My thumbs hurt. Also, my soul. Oh, Irem.
There are numerous NES games from the console’s twilight years in the early 1990s that were poor sellers in their day, but have since attained an ironic sort of fame within the classic gaming community as “hidden gems.” Some of the most ambitious and lavishly-produced titles for the system debuted around this time only to flounder in the face of stiff competition from the flashy new 16-bit systems. Such a title is 1991’s Metal Storm, the cult classic sci-fi run-and-gun published by Irem and developed by their subsidiary Tamtex. Not even a 12-page cover story in Nintendo Power was enough to put Metal Storm over with the public when the fabled Super Nintendo was just around the corner.
While it’s heartening to see these long-neglected classics finally find the audiences they’ve always deserved, there’s a corresponding downside rooted in that most bastardly of sciences, economics. Simply put, games with small production runs that are known to be of high quality are destined to become prohibitively expensive sooner or later. Though a far cry cost-wise from Taito’s Little Samson (which madmen are currently paying close to $1100 for in loose cartridge form at the time of this writing), Metal Storm is still the single most expensive video game I own. I shelled-out $100 for my copy at a convention and, though I don’t really regret it per se, I also don’t see myself spending that much on any one game again in an era of affordable flash carts.
However you end up playing Metal Storm, you’re in for a unique experience on the system. Side-scrolling NES action games were a dime a dozen, so Irem wisely chose to give this one a twist to set it apart from the pack: Your character can control gravity at will! Far from being just a superficial or situational gimmick as it was in Shatterhand or Mega Man 5’s Gravity Man stage, every aspect of the level layout and enemy placement here is is painstakingly planned around the fact that you can swap between walking along the floor and the ceiling at a moment’s notice. As in Capcom’s Bionic Commando with its grapple arm platforming, it’s this total commitment to an innovative core mechanic that elevates the game above the majority of its peers and makes it well worth playing today.
Metal Storm places you in the cockpit of the M-308 Gunner, a rifle-toting humanoid robot that looks just about as close as it legally can to something out of Gundam or Macross. It’s the year 2501 and Pluto has been fitted with a humongous Death Star-like laser cannon intended to protect the solar system from invasion by hostile aliens. Predictably, the computer system controlling the laser has gone haywire. Neptune has already been vaporized and it’s only a matter of time before Earth gets the axe. With the laser’s self-destruct mechanism jammed, all of humanity is counting on you to fight your way past the Pluto base’s copious defenses and initiate the self-destruct sequence manually. Welcome to old-school gaming, soldier, where every princess needs rescuing and every computer is the HAL 9000.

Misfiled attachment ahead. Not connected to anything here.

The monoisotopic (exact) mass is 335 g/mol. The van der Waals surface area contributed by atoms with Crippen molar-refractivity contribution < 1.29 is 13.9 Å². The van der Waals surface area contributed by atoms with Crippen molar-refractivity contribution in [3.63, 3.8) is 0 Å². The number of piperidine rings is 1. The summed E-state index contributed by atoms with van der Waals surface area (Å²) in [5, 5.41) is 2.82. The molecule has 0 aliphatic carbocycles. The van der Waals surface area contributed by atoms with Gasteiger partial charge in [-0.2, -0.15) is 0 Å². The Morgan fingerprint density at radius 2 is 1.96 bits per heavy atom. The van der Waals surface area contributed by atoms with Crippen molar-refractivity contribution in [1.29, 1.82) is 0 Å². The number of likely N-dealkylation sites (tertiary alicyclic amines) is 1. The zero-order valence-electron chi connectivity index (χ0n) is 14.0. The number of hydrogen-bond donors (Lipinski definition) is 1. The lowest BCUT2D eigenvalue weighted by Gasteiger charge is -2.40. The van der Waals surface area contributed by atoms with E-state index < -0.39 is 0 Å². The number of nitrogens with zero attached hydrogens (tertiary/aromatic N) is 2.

While the story here may not be anything to write home about, the graphics sure are. You may not be inclined to think much of them at first based just on screenshots. The backgrounds can arguably be somewhat garish at times due to how many of them consist of abstract, vaguely mechanical patterns rendered with just a few bright colors in what I can only call a patchwork quilt style. I was occasionally unsure if I was supposed to be blasting my way across a space station or an oversized sofa from the 1970s. Once you actually see the game in motion, however, you’ll quickly realize that the draw here is the fluid character animation and liberal use of parallax scrolling. This latter technique (in which multiple layers of background graphics appear to scroll by at varying speeds in order to simulate depth) is not a default capability of the NES hardware. Regardless, Metal Storm utilizes a mapper expansion chip inside the cartridge working in tandem with memory bank switching techniques to showcase convincing parallax effects on virtually every stage. It really is eye-catching for anyone accustomed to the look of other games on the console.